BBVA Research published its January auto sales chartbook, noting vehicle sales went up 5 percent in the fourth quarter of 2020. Sales for the year declined 14.7 percent to 14.5 million units, the lowest since 2012.
According to the report, demand has been supported by fiscal stimulus, low interest rates, and increasing preferences for car ownership. The pandemic has disrupted new vehicle production, tightening supply and allowing manufacturers to reduce incentives and increase profits. As a result, resilient demand and tighter supply has significantly boosted prices in both the used and new-vehicle segments.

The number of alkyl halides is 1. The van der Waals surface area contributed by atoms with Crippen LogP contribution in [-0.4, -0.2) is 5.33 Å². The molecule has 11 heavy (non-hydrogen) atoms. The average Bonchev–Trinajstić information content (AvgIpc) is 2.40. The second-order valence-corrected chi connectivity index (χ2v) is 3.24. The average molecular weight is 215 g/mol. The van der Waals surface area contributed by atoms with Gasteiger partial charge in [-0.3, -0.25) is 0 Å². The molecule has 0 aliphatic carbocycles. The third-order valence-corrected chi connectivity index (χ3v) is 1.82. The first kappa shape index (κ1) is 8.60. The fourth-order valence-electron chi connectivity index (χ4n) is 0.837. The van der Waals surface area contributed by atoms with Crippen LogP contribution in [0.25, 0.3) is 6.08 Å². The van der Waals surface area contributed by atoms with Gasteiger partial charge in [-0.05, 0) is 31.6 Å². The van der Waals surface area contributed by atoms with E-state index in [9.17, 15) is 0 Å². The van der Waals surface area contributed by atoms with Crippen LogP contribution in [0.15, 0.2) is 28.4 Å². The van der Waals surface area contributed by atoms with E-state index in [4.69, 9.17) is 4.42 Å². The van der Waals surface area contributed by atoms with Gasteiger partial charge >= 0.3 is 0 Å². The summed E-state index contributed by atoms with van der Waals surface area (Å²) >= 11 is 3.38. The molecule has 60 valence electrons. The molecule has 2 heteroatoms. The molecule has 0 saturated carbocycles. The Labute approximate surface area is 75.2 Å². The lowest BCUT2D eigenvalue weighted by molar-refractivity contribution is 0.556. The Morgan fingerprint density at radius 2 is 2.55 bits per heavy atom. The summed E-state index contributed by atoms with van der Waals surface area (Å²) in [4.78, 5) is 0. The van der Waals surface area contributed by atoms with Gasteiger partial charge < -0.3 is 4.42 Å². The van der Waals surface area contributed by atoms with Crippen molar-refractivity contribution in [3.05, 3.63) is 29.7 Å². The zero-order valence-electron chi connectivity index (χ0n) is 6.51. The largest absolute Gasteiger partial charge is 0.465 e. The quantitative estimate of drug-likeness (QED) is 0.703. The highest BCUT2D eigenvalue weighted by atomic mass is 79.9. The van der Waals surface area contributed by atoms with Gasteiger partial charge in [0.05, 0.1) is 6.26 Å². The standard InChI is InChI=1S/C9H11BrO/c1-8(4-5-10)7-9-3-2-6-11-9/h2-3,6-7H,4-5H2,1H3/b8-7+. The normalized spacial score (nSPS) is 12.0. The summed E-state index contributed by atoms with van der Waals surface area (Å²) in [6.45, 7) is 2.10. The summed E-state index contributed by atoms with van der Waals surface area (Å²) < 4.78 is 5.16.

Retail auto sales are expected to continue recovering while conversely, the commercial fleet segment will remain subdued until vaccination becomes more widespread and business and leisure travel resumes. Higher prices and weaker commercial fleet sales may prevent new auto sales from returning to the 17 million units threshold in the near term.
The chartbook, authored by BBVA Research Principal Economist Marcial Nava, forecasts that, going forward, U.S. automakers are likely to release more electric and hybrid options to comply with fuel economy standards, while continuing to focus on the more profitable light truck segment. Electric vehicles increased 11 percent in 3Q20, and the outlook for EVs is positive as the Biden administration is expected to bet heavily on clean energy.
Read the full auto sales chartbook here.